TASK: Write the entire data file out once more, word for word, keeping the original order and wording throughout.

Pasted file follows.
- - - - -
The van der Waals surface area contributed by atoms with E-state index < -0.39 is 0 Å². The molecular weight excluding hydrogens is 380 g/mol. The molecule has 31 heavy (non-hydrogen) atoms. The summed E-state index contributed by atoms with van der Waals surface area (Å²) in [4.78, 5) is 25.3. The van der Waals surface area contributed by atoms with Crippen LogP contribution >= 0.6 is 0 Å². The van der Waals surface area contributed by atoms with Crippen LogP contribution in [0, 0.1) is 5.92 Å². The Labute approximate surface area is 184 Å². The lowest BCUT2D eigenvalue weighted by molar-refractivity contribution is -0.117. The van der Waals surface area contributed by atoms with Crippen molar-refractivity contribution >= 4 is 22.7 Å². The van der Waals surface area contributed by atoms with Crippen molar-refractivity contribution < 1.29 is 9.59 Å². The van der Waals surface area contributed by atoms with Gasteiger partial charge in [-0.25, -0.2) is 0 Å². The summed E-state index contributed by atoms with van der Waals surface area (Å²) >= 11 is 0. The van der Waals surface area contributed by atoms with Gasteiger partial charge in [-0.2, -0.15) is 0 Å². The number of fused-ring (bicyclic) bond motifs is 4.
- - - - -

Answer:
The van der Waals surface area contributed by atoms with E-state index < -0.39 is 0 Å². The molecular weight excluding hydrogens is 380 g/mol. The molecule has 31 heavy (non-hydrogen) atoms. The summed E-state index contributed by atoms with van der Waals surface area (Å²) in [4.78, 5) is 25.3. The van der Waals surface area contributed by atoms with Crippen LogP contribution >= 0.6 is 0 Å². The van der Waals surface area contributed by atoms with Crippen LogP contribution in [0, 0.1) is 5.92 Å². The Labute approximate surface area is 184 Å². The lowest BCUT2D eigenvalue weighted by molar-refractivity contribution is -0.117. The van der Waals surface area contributed by atoms with Crippen molar-refractivity contribution >= 4 is 22.7 Å². The van der Waals surface area contributed by atoms with Crippen molar-refractivity contribution < 1.29 is 9.59 Å². The van der Waals surface area contributed by atoms with Gasteiger partial charge in [-0.25, -0.2) is 0 Å². The summed E-state index contributed by atoms with van der Waals surface area (Å²) >= 11 is 0. The van der Waals surface area contributed by atoms with Gasteiger partial charge in [-0.2, -0.15) is 0 Å². The number of fused-ring (bicyclic) bond motifs is 4.